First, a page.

London, Ontario, Canada-based Advanced Composites Training Institute (ACT), a division of Renaissance Aeronautics Associates, has announced it is adding two new courses for 2012: Composites for General Aviation Pilots and Composites for Commercial Aviation Pilots.
The company also announced it has completed renovation of its new facility, upgraded specifically to support the company’s composite training mission.
“Previously, we would rent space as needed on the airport to teach classes. We had an arrangement with a local tenant to use a small classroom and some hangar floor space. We’ve now moved into our own 4,000-square-foot facility with two classrooms, a clean pressurized lab with filtered air so there is no contamination inside and a second production room, where any dust and debris generated is trapped and not allowed to contaminate the rest of the facility,” Wilson Boynton, president of Renaissance Aeronautics Associates, told AIN.
Boynton, a Canadian aircraft maintenance engineer, started Renaissance Aeronautics Associates in 1992 to do composite structural repair in the aviation, wind energy, marine and automotive markets. In 1996 he added ACT as a division of the company to teach composite technologies for manufacturing and repair of aircraft structures.
“We saw a desperate need for this type of training in all segments of aviation: military, corporate, airline and general aviation. As far as we can tell, there is no one conducting composite training at this high a level in Canada or, for that matter, anywhere else in the world,” Boynton said. “We are the only organization that has full accreditation from FAA and the Canadian Council for Aviation and Aerospace.”
Boynton explained the reason composite training is so important is because it has almost no similarity to the metal structure technology historically used in aircraft manufacturing. Technicians are used to mechanical work, such as fabricating aluminum and steel. Composite work is chemistry.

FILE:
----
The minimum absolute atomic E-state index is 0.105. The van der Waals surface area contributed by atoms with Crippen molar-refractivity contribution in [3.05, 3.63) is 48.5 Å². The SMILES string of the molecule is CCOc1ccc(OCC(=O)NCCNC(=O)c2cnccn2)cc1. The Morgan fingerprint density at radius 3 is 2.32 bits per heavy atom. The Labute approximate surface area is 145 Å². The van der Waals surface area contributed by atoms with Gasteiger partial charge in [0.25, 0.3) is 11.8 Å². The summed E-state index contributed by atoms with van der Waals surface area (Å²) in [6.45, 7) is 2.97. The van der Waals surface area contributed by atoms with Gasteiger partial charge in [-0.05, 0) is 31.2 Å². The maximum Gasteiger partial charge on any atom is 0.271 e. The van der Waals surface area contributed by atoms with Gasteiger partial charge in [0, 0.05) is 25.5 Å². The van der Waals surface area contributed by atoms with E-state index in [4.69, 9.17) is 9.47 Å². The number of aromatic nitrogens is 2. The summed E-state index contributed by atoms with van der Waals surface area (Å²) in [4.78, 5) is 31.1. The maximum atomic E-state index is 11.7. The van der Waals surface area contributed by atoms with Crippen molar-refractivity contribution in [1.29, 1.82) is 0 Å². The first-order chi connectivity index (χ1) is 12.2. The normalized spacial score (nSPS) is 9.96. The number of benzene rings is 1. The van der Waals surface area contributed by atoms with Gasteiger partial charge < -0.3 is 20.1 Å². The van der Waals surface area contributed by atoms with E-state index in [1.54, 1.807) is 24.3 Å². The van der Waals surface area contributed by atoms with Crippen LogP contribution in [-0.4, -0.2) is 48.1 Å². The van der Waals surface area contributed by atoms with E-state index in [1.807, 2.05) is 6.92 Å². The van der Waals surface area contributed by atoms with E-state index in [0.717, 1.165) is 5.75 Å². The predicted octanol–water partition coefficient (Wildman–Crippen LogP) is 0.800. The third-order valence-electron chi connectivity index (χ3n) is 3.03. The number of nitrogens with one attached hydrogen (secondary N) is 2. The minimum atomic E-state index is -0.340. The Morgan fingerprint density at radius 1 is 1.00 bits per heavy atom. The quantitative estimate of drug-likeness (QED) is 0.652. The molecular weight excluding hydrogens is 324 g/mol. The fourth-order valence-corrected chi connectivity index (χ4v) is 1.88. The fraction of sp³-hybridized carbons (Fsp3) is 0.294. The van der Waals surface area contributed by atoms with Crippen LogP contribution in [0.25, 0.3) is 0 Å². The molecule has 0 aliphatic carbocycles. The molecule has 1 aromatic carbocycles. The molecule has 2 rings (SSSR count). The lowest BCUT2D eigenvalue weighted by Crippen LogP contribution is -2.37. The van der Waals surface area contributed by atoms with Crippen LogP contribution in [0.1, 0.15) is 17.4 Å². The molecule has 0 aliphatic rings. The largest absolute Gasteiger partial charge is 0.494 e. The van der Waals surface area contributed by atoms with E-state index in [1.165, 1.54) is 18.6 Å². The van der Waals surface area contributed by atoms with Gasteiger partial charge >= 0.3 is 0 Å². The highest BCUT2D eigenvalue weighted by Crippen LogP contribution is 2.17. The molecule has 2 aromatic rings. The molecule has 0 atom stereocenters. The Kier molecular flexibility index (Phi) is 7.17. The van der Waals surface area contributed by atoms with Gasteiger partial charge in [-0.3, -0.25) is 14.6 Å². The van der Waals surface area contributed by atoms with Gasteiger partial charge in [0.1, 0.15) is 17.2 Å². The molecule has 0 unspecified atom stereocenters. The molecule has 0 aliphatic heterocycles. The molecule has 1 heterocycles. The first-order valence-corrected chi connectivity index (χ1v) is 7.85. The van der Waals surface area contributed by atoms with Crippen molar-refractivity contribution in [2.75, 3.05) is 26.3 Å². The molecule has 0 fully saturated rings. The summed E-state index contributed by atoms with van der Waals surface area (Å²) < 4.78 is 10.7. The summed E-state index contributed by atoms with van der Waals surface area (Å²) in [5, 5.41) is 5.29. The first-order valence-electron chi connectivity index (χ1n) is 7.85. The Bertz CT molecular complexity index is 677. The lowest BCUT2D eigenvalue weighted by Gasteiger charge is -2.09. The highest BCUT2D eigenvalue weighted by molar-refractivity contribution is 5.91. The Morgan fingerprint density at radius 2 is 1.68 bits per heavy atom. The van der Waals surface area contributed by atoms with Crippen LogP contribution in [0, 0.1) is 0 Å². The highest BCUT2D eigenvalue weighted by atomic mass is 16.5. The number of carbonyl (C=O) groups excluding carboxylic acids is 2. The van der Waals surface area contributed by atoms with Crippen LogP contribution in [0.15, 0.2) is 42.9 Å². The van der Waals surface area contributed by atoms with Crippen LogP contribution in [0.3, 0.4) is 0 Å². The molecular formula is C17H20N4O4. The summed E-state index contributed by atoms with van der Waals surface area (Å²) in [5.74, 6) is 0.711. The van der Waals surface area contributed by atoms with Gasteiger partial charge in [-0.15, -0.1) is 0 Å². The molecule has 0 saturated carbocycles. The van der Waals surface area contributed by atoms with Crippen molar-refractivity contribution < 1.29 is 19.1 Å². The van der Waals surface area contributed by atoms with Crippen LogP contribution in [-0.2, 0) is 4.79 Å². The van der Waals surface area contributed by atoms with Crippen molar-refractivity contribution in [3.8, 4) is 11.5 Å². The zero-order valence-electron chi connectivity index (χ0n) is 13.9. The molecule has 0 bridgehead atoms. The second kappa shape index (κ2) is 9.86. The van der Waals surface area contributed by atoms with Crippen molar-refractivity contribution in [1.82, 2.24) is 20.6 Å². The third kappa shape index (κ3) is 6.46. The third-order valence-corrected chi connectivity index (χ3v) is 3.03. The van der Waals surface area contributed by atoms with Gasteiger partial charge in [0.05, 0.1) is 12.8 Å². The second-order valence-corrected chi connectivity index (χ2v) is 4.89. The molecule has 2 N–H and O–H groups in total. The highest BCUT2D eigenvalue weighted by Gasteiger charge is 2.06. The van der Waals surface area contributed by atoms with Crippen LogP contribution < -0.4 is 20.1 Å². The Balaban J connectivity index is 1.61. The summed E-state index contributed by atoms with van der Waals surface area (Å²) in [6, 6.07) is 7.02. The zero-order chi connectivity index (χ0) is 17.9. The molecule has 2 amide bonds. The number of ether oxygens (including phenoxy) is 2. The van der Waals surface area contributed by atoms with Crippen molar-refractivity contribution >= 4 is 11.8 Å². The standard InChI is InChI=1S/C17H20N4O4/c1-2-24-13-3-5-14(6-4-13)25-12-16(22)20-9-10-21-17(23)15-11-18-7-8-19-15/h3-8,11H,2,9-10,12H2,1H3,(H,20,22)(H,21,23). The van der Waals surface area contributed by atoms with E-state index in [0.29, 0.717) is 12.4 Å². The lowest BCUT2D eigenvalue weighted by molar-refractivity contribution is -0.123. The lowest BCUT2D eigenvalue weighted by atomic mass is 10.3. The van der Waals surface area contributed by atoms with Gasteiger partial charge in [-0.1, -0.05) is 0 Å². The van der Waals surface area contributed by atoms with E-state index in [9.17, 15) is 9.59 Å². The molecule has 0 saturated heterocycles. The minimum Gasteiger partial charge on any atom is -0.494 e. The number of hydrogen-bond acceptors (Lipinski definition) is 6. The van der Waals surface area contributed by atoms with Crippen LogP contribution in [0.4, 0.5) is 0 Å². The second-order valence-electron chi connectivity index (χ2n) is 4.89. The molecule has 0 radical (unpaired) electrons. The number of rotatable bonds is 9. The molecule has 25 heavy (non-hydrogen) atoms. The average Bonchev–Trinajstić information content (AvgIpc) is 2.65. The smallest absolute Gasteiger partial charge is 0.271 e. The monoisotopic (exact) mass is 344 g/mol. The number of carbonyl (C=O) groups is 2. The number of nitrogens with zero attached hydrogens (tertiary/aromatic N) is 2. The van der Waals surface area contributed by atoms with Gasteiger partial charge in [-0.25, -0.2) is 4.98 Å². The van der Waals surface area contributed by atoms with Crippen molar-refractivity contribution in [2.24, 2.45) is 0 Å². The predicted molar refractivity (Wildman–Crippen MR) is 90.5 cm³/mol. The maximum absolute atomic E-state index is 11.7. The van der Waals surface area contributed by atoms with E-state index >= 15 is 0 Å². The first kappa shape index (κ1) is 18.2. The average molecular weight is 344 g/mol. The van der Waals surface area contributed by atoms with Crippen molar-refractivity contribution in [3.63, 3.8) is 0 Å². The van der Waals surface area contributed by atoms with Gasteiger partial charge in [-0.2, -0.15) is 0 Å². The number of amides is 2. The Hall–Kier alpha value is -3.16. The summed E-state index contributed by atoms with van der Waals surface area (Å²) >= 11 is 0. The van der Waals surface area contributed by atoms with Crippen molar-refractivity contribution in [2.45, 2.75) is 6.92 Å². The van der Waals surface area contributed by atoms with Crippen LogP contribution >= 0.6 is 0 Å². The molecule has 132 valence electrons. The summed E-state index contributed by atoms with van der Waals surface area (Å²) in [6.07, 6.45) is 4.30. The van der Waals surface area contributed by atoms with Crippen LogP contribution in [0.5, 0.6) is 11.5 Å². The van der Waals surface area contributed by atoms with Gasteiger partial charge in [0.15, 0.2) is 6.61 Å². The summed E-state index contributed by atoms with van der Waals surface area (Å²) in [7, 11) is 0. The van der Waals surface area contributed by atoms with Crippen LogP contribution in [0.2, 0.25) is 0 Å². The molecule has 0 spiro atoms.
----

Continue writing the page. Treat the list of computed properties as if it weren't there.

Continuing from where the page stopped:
“It’s critical to clearly understand the processes and quality-control issues associated with composite structures. It is possible to structurally harm composite material in the mixing and in the laminating processes and have no visible way to detect it. You can end up with a finished product that looks fine but doesn’t have the appropriate structural properties and integrity. Quality control is a major subject in all our courses,” Boynton said.
ACT has four full-time instructors and an additional five instructors on call. The company also partners with Dassault Falcon to teach a course in nondestructive inspection of composite and bonded aircraft structures. “This is a one-of-a-kind program. We work with Tim Kinsella, Dassault’s nondestructive program manager, and offer it three times a year,” he said.
ACT offers 15 different five-day courses, 13 of which are accredited by the FAA for IA renewal. “We limit our class size to 15 students. The courses are intensely concentrated programs; each takes a full 40-hour week. We get students from all over the Americas, Asia, Europe and the Middle East. We also take our courses on the road and have taught them in places such as Singapore and Abu Dhabi, in addition to cities all across North America,” he said.